I have an Eastertime birthday and my firstborn child was due on Easter (and born two days later) so he and I will likely both experience the celebration of years of birthdays surrounded by egg hunts, chocolate rabbits, honey baked hams, and baskets full of fake grass. These things are nostalgic for me, but have never made much sense when I really sit and think about it. The imagery of Christmas—even the secular things—still points towards hope and warmth and softened hearts and lightened spirits. Even in Whoville, the hardest hearted citizen recognized that “Christmas perhaps means a little bit more”.
But the world doesn’t always seem to know that Easter means a little bit more. In fact, the hope of Christmas only means something because it promised everyone who had ever lived and grieved on this earth that there would be an Easter. The chains would be broken and their tears could be dried and traded for joy.
So how can we turn our Easter around and not forget between handfuls of Cadbury mini eggs and pulling that batch of au gratin potatoes out of the oven, that glorious and eternity-making reason that we celebrate in the first place?
By now, many of you have purchased and enjoyed the Treasures of the Restoration jigsaw puzzle—our 1000-piece treasure hunt into the days of the early restoration to complement both the bicentennial year last year, and this year’s study of the Doctrine and Covenants. I am so grateful to hear from readers who have relished the challenge of the puzzle, learned something from the accompanying articles, and even mounted it on their walls.
I learned so much from the process of designing and manufacturing that puzzle that I was anxious to do it again and realized that 1000-pieces to build a map of the life, ministry, teachings, and resurrection of Jesus Christ might be my answer to how to keep my Easter season focused on Him.
And so, I am proud to introduce our Treasures from the Life of Jesus jigsaw puzzle. It is a 1000-piece map of the Holy Land with 10 significant sites from the life of Christ marked and illustrated and 11 hidden things from his ministry and teachings to find.
The Holy Land is dear and familiar to me. My parents brought me along on my first trip to Jerusalem when I was just two years old. 17 years later, I arrived as a student at the BYU Jerusalem Center. I spent my first few minutes there in the office of the director because somewhere in transit, I’d lost my camera and I was distraught. I was welling up with tears made worse by jetlag and exhaustion and the director asked if I would like to step out onto the balcony to catch my breath for a moment.
And so it was through the blur of receding tears and through the last of heaving sobs that I looked out on the city for the first time as an adult (at the view from Mount Scopus that is truly unparalleled). So many golden roofs shining, so much ancient, stunning Jerusalem limestone all punctuated by the points of minarets reaching heavenward.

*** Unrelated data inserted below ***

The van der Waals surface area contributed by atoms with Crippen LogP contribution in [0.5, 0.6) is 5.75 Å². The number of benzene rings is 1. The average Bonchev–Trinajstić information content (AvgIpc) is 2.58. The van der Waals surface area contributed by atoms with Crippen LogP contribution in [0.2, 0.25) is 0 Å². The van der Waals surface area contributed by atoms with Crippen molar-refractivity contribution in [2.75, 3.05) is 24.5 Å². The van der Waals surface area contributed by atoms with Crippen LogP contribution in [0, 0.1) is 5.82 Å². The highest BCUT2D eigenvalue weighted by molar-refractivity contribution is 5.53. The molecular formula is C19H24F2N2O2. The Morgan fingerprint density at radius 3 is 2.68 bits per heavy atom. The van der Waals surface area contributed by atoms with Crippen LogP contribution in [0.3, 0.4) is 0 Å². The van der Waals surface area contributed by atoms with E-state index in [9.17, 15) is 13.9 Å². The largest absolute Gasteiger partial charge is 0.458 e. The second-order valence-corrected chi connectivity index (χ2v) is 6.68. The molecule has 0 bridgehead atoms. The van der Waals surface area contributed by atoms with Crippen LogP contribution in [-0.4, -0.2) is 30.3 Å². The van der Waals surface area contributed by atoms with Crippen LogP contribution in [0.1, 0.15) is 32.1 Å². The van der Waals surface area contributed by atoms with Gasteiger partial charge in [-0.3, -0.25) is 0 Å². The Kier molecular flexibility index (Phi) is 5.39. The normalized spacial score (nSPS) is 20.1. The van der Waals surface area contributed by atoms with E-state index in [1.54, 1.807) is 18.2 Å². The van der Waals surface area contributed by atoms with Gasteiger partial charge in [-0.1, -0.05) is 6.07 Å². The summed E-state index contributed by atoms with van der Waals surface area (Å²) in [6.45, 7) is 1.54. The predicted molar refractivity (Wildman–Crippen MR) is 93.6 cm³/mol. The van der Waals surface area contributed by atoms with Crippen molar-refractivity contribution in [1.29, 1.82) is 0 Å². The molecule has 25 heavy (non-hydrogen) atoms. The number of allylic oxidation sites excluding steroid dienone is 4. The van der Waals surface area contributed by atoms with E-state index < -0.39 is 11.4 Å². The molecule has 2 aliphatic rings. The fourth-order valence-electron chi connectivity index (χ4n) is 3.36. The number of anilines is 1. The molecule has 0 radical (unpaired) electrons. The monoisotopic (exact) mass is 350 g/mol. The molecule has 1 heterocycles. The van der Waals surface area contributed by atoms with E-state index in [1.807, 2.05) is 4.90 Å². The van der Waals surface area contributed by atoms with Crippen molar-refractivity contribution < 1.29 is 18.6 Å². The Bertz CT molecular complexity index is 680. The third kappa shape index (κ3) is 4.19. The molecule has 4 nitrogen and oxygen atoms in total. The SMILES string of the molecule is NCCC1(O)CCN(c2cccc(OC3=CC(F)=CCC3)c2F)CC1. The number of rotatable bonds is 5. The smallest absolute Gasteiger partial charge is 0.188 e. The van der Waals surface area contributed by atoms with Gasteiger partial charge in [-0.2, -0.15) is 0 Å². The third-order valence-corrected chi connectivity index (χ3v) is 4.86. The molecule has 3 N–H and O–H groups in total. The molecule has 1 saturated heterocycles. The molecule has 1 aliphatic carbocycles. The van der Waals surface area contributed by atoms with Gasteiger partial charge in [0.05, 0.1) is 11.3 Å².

I fell in love and from that moment, and no matter how long I am away from it, it will always be my soul’s city.
So it was with great joy that I stared at a map of the land the Lord called his earthly home and combed through hundreds of stunning photographs by Scot Facer Proctor trying to create an experience for others that would communicate a piece of my thrill and a portion of my testimony.
And I’m excited to share the result.
Step through this puzzle into the Holy Land and get a sense of what a journey from Nazareth to Bethlehem would’ve been like for a very expectant young Mary. See the waters of the galilee that the Lord’s disciples depended on for everything, and get a better sense of what it meant for John the Baptist to be performing that immersive ordinance in what was truly wilderness. Geography isn’t just an insignificant detail, it affected everything about the daily reality of the people in the New Testament and what better way to mentally immortalize the proximity of things than to literally puzzle over them.
This spring, perhaps you cannot personally walk the slick and narrow stone streets of Jerusalem or run a hand across the gnarled trunks of the olive trees in Gethsemane, but you can rub shoulders with your children as you look together for a hidden oil lamp and talk about what it means that Christ was (and is) the “light of the world”.
Perhaps you crave the opportunity to swim where Jesus walked or personally step inside that empty garden tomb, but if this year can’t bring that opportunity, at least it can bring you the chance to search for the hidden rooster with your spouse and talk about the redemption of an apostle that would deny Christ three times then go on to give his life to proclaim of His divinity.
Let this activity be an invitation to a 1000-piece conversation about the Savior and what He’s done for us. We even went out of our way to only take the information and doctrine directly from the New Testament so it would make a great gift for friends and family of all different Christian denominations. Let us remember all that we have in common with our neighbors this Easter.
My dearest hope is that this puzzle gives you a chance to explore and discuss Jesus Christ and his life and teachings for a little longer than you usually would. Some people found the previous puzzle fairly difficult, if this one has its difficulties, let that mean that you sit and talk a little longer or go through the insert and actually read from the scripture references while you take a break from hunting down that one specific (elusive) piece you need.
What a perfect opportunity to bear testimony to your grandchildren as they hunt for a treasure that’s better than eggs. And discuss deep doctrine rather than getting into a discussion about what exactly the Easter bunny is supposed to do on this holiday. Go to your living room and find yourself in the Holy Land this Easter with our Treasures from the Life of Jesus jigsaw puzzle.